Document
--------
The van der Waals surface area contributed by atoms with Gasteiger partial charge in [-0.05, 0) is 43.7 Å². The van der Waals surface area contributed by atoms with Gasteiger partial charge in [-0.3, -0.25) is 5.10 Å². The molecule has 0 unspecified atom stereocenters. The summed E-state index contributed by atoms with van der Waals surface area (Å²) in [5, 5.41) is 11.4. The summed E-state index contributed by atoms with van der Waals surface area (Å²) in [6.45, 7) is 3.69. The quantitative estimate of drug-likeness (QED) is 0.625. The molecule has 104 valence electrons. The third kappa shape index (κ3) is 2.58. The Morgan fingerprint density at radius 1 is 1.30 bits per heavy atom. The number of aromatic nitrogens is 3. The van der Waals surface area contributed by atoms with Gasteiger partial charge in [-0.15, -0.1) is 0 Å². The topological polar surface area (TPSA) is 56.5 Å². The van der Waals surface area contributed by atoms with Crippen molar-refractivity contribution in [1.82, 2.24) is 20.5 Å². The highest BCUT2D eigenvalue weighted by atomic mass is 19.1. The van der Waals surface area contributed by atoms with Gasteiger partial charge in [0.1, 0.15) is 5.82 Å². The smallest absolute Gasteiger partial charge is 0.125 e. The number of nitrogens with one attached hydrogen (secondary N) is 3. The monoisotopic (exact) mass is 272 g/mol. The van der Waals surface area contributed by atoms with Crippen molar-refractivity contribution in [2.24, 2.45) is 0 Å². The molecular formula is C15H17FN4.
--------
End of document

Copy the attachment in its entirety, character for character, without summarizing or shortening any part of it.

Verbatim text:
The van der Waals surface area contributed by atoms with Gasteiger partial charge in [-0.05, 0) is 43.7 Å². The van der Waals surface area contributed by atoms with Gasteiger partial charge in [-0.3, -0.25) is 5.10 Å². The molecule has 0 unspecified atom stereocenters. The summed E-state index contributed by atoms with van der Waals surface area (Å²) in [5, 5.41) is 11.4. The summed E-state index contributed by atoms with van der Waals surface area (Å²) in [6.45, 7) is 3.69. The quantitative estimate of drug-likeness (QED) is 0.625. The molecule has 104 valence electrons. The third kappa shape index (κ3) is 2.58. The Morgan fingerprint density at radius 1 is 1.30 bits per heavy atom. The number of aromatic nitrogens is 3. The van der Waals surface area contributed by atoms with Gasteiger partial charge in [-0.15, -0.1) is 0 Å². The topological polar surface area (TPSA) is 56.5 Å². The van der Waals surface area contributed by atoms with Crippen molar-refractivity contribution in [1.82, 2.24) is 20.5 Å². The highest BCUT2D eigenvalue weighted by atomic mass is 19.1. The van der Waals surface area contributed by atoms with Gasteiger partial charge in [0.1, 0.15) is 5.82 Å². The smallest absolute Gasteiger partial charge is 0.125 e. The number of nitrogens with one attached hydrogen (secondary N) is 3. The monoisotopic (exact) mass is 272 g/mol. The van der Waals surface area contributed by atoms with Crippen molar-refractivity contribution in [2.24, 2.45) is 0 Å². The molecular formula is C15H17FN4.